I then reset the front bar to full soft and added 3 sweeps of compression to the rear shocks in an attempt to move the corner entry balance more toward oversteer and went back out for a few more practice runs. The car seemed better. Boy, did I have it wrong.

When it came to the higher speeds on the real course the car understeered badly into the corners and now power-oversteered out of the corners given any significant throttle, something it had never done before. I had to drive very timidly. When I looked at the standings for the first time after the first two runs I was in 4th of 8 drivers, a tenth away from 3rd, the final trophy position, and a half-second out of 2nd. (2nd and 3rd places were held by co-drivers of another Supra.) Ryan was in the lead in his own Supra.

In desperation I dropped the tire pressures down to exactly what we had used at low-grip Milton Frank and took the 3 sweeps of compression out of the rear shocks. I was able to push more on the final run. I went considerably faster and ended the day very slightly out of third and two tenths back from second. Ryan had a screaming 3rd run and left the rest of the class in his rear-view.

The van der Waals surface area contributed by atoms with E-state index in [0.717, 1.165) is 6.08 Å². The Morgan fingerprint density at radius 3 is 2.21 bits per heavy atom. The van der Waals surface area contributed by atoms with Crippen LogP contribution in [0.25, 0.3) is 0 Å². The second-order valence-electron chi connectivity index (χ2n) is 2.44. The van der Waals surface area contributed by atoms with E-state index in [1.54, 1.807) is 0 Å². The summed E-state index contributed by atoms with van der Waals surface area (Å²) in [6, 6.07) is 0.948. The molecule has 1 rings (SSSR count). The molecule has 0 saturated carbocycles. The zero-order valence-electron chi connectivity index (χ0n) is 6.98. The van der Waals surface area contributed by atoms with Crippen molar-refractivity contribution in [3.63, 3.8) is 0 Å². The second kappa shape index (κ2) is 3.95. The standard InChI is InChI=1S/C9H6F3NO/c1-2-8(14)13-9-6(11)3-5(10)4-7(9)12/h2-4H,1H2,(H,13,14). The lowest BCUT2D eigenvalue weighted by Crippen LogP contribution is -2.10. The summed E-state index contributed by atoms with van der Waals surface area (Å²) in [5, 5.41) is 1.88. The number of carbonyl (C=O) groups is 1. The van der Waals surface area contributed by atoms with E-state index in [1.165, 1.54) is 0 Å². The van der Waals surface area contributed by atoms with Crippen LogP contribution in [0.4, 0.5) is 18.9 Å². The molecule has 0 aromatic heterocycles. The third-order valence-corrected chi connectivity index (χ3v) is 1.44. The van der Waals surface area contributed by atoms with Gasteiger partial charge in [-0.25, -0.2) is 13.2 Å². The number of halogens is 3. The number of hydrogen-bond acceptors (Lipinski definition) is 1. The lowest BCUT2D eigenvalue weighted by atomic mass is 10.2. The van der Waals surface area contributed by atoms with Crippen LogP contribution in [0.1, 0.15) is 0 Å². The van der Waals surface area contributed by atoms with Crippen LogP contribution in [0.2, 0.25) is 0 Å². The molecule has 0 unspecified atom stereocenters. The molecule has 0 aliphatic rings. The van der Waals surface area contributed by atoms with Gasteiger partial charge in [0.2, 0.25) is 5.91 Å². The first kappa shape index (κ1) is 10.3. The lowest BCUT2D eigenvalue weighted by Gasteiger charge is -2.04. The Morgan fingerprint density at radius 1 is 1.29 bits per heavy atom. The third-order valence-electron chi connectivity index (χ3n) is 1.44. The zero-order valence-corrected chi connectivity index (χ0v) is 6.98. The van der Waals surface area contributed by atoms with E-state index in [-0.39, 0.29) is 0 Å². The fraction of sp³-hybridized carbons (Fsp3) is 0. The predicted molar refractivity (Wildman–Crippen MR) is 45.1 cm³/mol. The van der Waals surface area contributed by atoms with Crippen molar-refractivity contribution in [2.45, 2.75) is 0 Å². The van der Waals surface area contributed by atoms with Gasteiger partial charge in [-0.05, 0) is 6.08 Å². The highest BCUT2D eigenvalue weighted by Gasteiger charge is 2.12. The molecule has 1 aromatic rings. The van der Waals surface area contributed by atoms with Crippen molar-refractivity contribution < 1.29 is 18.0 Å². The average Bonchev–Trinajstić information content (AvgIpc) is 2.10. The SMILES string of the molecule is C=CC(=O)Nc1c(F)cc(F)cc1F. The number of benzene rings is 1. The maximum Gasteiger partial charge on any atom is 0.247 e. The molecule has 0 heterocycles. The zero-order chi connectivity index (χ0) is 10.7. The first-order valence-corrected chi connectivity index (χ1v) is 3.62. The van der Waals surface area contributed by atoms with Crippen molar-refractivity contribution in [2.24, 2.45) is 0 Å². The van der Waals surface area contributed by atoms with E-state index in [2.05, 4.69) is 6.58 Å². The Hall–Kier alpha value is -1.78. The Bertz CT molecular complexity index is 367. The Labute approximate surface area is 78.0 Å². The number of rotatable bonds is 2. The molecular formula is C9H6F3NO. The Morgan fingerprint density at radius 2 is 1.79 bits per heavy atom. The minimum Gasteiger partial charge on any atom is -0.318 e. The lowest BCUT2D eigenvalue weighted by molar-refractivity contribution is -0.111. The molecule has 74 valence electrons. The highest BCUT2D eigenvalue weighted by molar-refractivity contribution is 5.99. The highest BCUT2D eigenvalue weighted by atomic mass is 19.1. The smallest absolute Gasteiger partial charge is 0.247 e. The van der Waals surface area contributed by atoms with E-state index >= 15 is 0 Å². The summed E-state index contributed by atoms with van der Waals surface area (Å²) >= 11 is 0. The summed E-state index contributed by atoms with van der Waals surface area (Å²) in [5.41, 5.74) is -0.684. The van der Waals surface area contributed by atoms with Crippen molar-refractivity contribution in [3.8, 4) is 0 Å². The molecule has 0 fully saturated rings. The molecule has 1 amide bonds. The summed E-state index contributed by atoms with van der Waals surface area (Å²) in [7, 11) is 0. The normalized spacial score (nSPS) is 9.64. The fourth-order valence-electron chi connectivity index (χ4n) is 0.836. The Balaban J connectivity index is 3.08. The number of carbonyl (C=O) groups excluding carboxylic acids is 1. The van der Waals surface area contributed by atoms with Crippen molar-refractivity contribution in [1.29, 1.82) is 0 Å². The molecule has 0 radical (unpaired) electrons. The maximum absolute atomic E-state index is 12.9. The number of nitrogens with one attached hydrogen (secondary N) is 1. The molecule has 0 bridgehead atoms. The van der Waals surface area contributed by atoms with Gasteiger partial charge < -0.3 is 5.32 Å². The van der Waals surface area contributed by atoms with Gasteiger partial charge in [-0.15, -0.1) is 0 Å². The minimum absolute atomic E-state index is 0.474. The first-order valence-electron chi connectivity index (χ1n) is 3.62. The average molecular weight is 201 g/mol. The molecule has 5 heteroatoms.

On day 2 I made no further changes and gained confidence and speed on each run. Even so, after two runs I looked at the standings and the driver in second place had put another two tenths on me, so I was now down by 4 tenths, but at least I’d taken over 3rd.

On my last run I got the clean four tenths I needed and edged into 2nd place by a few hundredths. The Supra driver had his last run remaining and only needed a very slight improvement to retake 2nd, but I was hoping I had put a little pressure on him, assuming he even looked at the standings or cared. I watched his first section. It looked faster to me than his previous run. I watched his second section. It was definitely faster. When he crossed the line the display showed a time plenty fast to beat me. Then it was announced that he had coned the run in what I’m calling the second section. I took the trophy for 2nd place.

After banking a couple of conservative, clean runs Ryan blitzed his 3rd and absolutely smoked the class, a well-deserved first Tour win for him. I guarantee it will not be his last. He used to race dirt tracks. That boy can boogie.